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Interview with Pianist Robert McDonald

Tuesday, 28 October 2008 , ora 13.33
 
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George Enescu is the composer who made Romanian spirituality elements recognizable outside the borders of the country. His compositions are more and more often performed throughout the world, from Australia to America, gaining appreciation from the audience as well as from performers. This is what the herein interview will prove. Along with the famous violinist Midori, American pianist Robert McDonald performed the Sonata for Violin and Piano No.3 'dans le caractère populaire roumain' by George Enescu during a recital at the 'St. Cecilia' Music Centre in Grand Rapids, Michigan, on October 28th, 2008.


Do you often include compositions by Enescu in the recitals you perform either by yourself or along with other artists?

I admire Enescu very much; the sound of his compositions is always fresh. My repertoire includes the Sonata for Violin and Piano No.3 as this is among the most well-known pieces to the American audience. Besides, I have recorded this Sonata along with Isaac Stern, and the recording is quite well-known. As a professor, I often give my students Enescu's piano works as practice assignment, and I very much like the sound of such works.


What is the impression Enescu's music has made on you?

It is the same impression that any original composer makes on me. It is always a nice surprise, regardless of the work I am listening to. His style has changed over time. He used a harmonic language that can also be heard in the compositions by other musicians, but he combined it with a unique personal touch. Thus, if I happen to turn on the radio and listen to a piece without knowing who its composer is, I can easily identify Enescu due to his style.


Enescu often travelled to the United States during his lifetime and the Americans have known how to appreciate his music. Has the situation changed? What was the reaction of the audience when you performed the Sonata for Violin and Piano 'dans le caractère populaire roumain' along with Midori?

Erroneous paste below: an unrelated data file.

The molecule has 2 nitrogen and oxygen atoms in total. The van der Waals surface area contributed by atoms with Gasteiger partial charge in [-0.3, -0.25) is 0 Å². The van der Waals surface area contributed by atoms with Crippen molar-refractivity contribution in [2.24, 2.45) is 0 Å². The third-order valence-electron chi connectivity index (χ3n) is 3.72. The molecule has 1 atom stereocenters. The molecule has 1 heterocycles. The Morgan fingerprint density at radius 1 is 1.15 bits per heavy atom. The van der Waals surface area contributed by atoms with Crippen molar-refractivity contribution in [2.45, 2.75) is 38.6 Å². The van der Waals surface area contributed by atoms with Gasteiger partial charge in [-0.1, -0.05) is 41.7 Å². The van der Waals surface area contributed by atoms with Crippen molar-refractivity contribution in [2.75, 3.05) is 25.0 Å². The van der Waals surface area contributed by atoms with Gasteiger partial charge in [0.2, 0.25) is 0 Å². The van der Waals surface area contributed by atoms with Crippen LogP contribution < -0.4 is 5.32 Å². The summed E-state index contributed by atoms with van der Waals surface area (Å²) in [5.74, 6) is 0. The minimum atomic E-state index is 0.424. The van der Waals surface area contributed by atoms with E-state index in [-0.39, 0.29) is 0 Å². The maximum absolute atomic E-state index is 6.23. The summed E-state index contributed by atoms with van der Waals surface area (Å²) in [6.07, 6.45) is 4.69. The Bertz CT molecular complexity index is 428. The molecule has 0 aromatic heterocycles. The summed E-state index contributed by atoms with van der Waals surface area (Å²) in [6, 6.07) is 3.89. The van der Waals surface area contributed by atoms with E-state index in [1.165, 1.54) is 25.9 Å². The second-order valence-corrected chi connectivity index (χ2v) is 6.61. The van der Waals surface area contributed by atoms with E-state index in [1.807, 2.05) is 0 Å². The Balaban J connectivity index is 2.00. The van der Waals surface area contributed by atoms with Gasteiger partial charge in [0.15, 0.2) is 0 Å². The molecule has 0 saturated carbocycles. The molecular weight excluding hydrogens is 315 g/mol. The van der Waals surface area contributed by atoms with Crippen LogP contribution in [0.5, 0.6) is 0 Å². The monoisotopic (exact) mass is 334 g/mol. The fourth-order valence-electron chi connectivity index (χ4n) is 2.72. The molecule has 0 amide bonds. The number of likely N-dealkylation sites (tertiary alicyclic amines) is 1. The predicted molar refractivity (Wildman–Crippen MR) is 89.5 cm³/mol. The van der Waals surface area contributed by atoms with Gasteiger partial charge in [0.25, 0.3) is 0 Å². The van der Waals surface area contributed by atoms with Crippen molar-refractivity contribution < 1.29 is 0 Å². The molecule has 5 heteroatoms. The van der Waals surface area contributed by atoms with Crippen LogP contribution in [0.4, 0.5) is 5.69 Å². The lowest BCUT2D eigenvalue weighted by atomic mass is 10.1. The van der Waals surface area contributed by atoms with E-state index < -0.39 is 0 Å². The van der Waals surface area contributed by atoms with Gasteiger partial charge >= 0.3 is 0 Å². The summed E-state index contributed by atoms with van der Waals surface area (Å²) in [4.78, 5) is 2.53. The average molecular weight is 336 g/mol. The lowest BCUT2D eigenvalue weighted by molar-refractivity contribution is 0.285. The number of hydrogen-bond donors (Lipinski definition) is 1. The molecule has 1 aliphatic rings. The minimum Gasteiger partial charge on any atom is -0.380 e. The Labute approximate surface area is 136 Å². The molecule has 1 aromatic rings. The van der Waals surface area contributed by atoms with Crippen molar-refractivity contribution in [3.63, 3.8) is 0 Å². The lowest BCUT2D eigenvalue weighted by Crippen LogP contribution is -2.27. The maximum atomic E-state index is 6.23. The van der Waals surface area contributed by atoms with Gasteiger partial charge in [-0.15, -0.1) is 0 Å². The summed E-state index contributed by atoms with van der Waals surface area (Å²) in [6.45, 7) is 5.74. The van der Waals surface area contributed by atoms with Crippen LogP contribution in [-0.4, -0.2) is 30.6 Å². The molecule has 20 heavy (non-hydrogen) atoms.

I believe Americans love this piece very much. Not just because of the ethnic touch of the music, but because the way the two instruments interact is a sight in itself. In addition, the virtuosity element enhances the effect this sonata produces. The piece is unique among all the works by the Romanian composer. The musicians listening to it for the first time will always be impressed by its depth and by the emotional involvement that it triggers.


Is it a difficult score? And if so, why?

It is a score that is very well written for both instruments. Enescu was just as talented both as a violinist and as a pianist. He knew what he was supposed to write in each passage so that the piece should make sense. There are lots of notes and at first you have the feeling that it will be a lot harder than it really is. The overall elements, which are very complex, are the ones that are extremely challenging. It is not just about how all the elements should be gathered together. Once you have understood all the annotations in his score - which are abundant - you have a responsibility to make it all seem spontaneous. This takes a long time, as you are dealing with a discipline that means you need to meet all the indications in terms of dynamics and tempo, and then make believe that you are improvising everything as you go along.


Are Enescu's compositions often performed on American stages?

Not very often. But he is very much respected as a composer. It should be admitted that his music is not exactly accessible, and this adds to a sort of a reputation he gained - that of being a composer whose music cannot be understood from the very beginning.


What is your own opinion on Enescu?

He is a wonderful composer.
Petra Gherasim
Translated by Silvia Bratu
MA student, MTTLC, Bucharest University